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  #1  
Old 16th May 2018, 06:25 AM
SpitFire SpitFire is offline
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To test or not?

I sent my Ancestry autosomal raw data to Haplo Grep 2 and got a mitochondrial haplogroup of H2a2a1. It seems correct as paper trails indicate Europe as an origin before the U.S. Is there really anything new to be learned from doing a full sequence or is that site a pretty reliable tester?
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Old 16th May 2018, 10:16 AM
prairielad prairielad is offline
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Ancestry raw data only contains 195 mtDNA SNPs.

Full Sequence testing tests over 16000 mtDNA positions.
Each subclade branch of the mtDNA tree has a defining SNP
http://www.phylotree.org/tree/index.htm

That said, my personal opinion, based on the very limited number of mtDNA SNPs tested by Ancestry. I would not put to much faith in the H2a2a1 Haplogroup assignment.

H2a2a1 is also an old parent branch (partial haplogroup assignment), most likely if you are of this branch you will be a more recent subclade branch.
https://haplogroup.org/mtdna/rsrs/l1.../h2a2a/h2a2a1/

Full Sequence testing will give you your full Haplogroup label and match you to others who will share a TMCRA within a more recent time frame. Even then common ancestor maybe to far back to trace.

Last edited by prairielad; 16th May 2018 at 10:19 AM.
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  #3  
Old 16th May 2018, 11:37 AM
SpitFire SpitFire is offline
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Quote:
Originally Posted by prairielad View Post
Ancestry raw data only contains 195 mtDNA SNPs.

Full Sequence testing tests over 16000 mtDNA positions.
Each subclade branch of the mtDNA tree has a defining SNP
http://www.phylotree.org/tree/index.htm

That said, my personal opinion, based on the very limited number of mtDNA SNPs tested by Ancestry. I would not put to much faith in the H2a2a1 Haplogroup assignment.

H2a2a1 is also an old parent branch (partial haplogroup assignment), most likely if you are of this branch you will be a more recent subclade branch.
https://haplogroup.org/mtdna/rsrs/l1.../h2a2a/h2a2a1/

Full Sequence testing will give you your full Haplogroup label and match you to others who will share a TMCRA within a more recent time frame. Even then common ancestor maybe to far back to trace.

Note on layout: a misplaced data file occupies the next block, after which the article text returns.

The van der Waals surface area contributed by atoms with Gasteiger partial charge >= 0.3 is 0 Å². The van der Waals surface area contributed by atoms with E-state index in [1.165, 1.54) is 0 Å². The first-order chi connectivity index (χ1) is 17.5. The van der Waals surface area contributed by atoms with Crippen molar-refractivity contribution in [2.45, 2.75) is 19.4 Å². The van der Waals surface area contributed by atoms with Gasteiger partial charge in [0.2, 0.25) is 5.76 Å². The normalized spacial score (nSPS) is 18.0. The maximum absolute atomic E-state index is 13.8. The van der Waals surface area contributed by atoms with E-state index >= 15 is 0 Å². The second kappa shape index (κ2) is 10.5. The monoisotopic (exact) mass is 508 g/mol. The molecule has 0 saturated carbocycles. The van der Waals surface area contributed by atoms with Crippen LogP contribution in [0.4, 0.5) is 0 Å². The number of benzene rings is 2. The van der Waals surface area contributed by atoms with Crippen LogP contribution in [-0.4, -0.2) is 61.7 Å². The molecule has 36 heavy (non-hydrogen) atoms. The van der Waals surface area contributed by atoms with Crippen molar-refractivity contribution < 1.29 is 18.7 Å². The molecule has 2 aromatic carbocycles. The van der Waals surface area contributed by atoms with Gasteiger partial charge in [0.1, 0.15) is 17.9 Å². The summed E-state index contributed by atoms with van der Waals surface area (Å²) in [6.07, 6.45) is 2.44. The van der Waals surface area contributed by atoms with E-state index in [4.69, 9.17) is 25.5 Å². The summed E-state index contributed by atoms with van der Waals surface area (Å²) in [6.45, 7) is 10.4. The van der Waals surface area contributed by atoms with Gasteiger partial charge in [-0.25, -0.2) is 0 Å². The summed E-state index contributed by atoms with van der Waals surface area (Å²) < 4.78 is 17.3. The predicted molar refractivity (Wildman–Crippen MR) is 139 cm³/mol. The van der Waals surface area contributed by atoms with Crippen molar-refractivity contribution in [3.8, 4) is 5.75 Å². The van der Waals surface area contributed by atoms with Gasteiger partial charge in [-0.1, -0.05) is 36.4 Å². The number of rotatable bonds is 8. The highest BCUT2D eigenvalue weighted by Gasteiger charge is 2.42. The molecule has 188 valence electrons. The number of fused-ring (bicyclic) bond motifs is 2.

I think I will be doing the full sequence, just to narrow it down a little more and find some matches. I had the same feeling that the autosomal would not be as accurate as it could be.
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Old 16th May 2018, 01:12 PM
MoberlyDrake MoberlyDrake is offline
mtDNA: T2b5 | Y-DNA: J-M172
 
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I think mtDNA testing is just about useless for genealogy, except in very special cases, because even when you have an exact match, the common ancestress could have lived thousands of years ago. It's rare to find the common ancestress in a genealogical time frame.

It can sometimes prove that 2 people did not have the same mother and sometimes it can be used to separate children of an ancestor who married more than once and assign the children to the correct mother, but only when you test 2 people who have a direct matrilineal line to the wives.

I would only recommend it if you are just curious about your haplogroup.
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  #5  
Old 16th May 2018, 05:38 PM
SpitFire SpitFire is offline
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Quote:
Originally Posted by MoberlyDrake View Post
I think mtDNA testing is just about useless for genealogy, except in very special cases, because even when you have an exact match, the common ancestress could have lived thousands of years ago. It's rare to find the common ancestress in a genealogical time frame.

It can sometimes prove that 2 people did not have the same mother and sometimes it can be used to separate children of an ancestor who married more than once and assign the children to the correct mother, but only when you test 2 people who have a direct matrilineal line to the wives.

I would only recommend it if you are just curious about your haplogroup.
Paper trails have been pretty reliable for me for genealogy purposes as most of my ancestors immigrated to colonies where good records were kept. Once I get to their country of origin though I lose it around the 16th century in most lines. So my real interest is the ancient migrations and origins, which I think knowing the haplogroup will help with. My dad's haplogroup was actually useful in proving which surname was correct for us, since it was a toss up of three :/
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  #6  
Old 16th May 2018, 09:55 PM
dna dna is offline
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Quote:
Originally Posted by SpitFire View Post
Paper trails have been pretty reliable for me for genealogy purposes as most of my ancestors immigrated to colonies where good records were kept. Once I get to their country of origin though I lose it around the 16th century in most lines. So my real interest is the ancient migrations and origins, which I think knowing the haplogroup will help with. My dad's haplogroup was actually useful in proving which surname was correct for us, since it was a toss up of three :/
Test, if you can afford it.

However, be prepared for surprises.


Good luck - Mr. W.
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